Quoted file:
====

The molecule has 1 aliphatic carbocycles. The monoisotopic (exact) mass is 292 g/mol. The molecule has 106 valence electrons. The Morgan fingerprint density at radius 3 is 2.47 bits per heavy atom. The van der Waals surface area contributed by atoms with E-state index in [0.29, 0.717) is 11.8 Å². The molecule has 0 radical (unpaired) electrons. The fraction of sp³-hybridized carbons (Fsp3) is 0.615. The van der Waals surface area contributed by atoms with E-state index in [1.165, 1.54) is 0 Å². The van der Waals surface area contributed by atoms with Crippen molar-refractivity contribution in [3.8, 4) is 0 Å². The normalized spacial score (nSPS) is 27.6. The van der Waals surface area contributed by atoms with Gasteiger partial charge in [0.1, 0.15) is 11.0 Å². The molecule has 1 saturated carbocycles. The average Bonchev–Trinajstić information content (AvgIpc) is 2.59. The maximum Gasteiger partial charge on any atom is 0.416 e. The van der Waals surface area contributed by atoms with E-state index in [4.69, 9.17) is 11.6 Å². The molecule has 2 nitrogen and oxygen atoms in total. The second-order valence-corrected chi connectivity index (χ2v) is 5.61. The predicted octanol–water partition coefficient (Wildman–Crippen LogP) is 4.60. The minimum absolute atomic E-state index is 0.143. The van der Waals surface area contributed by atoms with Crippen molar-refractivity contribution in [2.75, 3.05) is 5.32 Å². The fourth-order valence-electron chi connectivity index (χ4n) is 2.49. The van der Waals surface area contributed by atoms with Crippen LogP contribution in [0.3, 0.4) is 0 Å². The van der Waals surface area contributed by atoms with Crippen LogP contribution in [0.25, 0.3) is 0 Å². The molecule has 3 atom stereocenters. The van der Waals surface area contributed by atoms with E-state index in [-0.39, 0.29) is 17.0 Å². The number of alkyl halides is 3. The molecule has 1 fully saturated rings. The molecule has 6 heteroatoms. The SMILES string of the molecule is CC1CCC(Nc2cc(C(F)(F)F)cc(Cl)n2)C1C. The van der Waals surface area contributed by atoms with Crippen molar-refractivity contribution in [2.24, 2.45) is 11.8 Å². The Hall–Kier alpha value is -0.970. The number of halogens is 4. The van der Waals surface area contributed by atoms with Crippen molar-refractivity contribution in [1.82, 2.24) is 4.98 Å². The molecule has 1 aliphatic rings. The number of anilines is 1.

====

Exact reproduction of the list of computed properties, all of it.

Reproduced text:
The molecule has 1 aliphatic carbocycles. The monoisotopic (exact) mass is 292 g/mol. The molecule has 106 valence electrons. The Morgan fingerprint density at radius 3 is 2.47 bits per heavy atom. The van der Waals surface area contributed by atoms with E-state index in [0.29, 0.717) is 11.8 Å². The molecule has 0 radical (unpaired) electrons. The fraction of sp³-hybridized carbons (Fsp3) is 0.615. The van der Waals surface area contributed by atoms with E-state index in [1.165, 1.54) is 0 Å². The van der Waals surface area contributed by atoms with Crippen molar-refractivity contribution in [3.8, 4) is 0 Å². The normalized spacial score (nSPS) is 27.6. The van der Waals surface area contributed by atoms with Gasteiger partial charge in [0.1, 0.15) is 11.0 Å². The molecule has 1 saturated carbocycles. The average Bonchev–Trinajstić information content (AvgIpc) is 2.59. The maximum Gasteiger partial charge on any atom is 0.416 e. The van der Waals surface area contributed by atoms with E-state index in [4.69, 9.17) is 11.6 Å². The molecule has 2 nitrogen and oxygen atoms in total. The second-order valence-corrected chi connectivity index (χ2v) is 5.61. The predicted octanol–water partition coefficient (Wildman–Crippen LogP) is 4.60. The minimum absolute atomic E-state index is 0.143. The van der Waals surface area contributed by atoms with Crippen molar-refractivity contribution in [2.75, 3.05) is 5.32 Å². The fourth-order valence-electron chi connectivity index (χ4n) is 2.49. The van der Waals surface area contributed by atoms with Crippen LogP contribution in [0.3, 0.4) is 0 Å². The van der Waals surface area contributed by atoms with Crippen LogP contribution in [0.25, 0.3) is 0 Å². The molecule has 3 atom stereocenters. The van der Waals surface area contributed by atoms with E-state index in [-0.39, 0.29) is 17.0 Å². The number of alkyl halides is 3. The molecule has 1 fully saturated rings. The molecule has 6 heteroatoms. The SMILES string of the molecule is CC1CCC(Nc2cc(C(F)(F)F)cc(Cl)n2)C1C. The van der Waals surface area contributed by atoms with Crippen molar-refractivity contribution in [2.24, 2.45) is 11.8 Å². The Hall–Kier alpha value is -0.970. The number of halogens is 4. The van der Waals surface area contributed by atoms with Crippen molar-refractivity contribution in [1.82, 2.24) is 4.98 Å². The molecule has 1 aliphatic rings. The number of anilines is 1.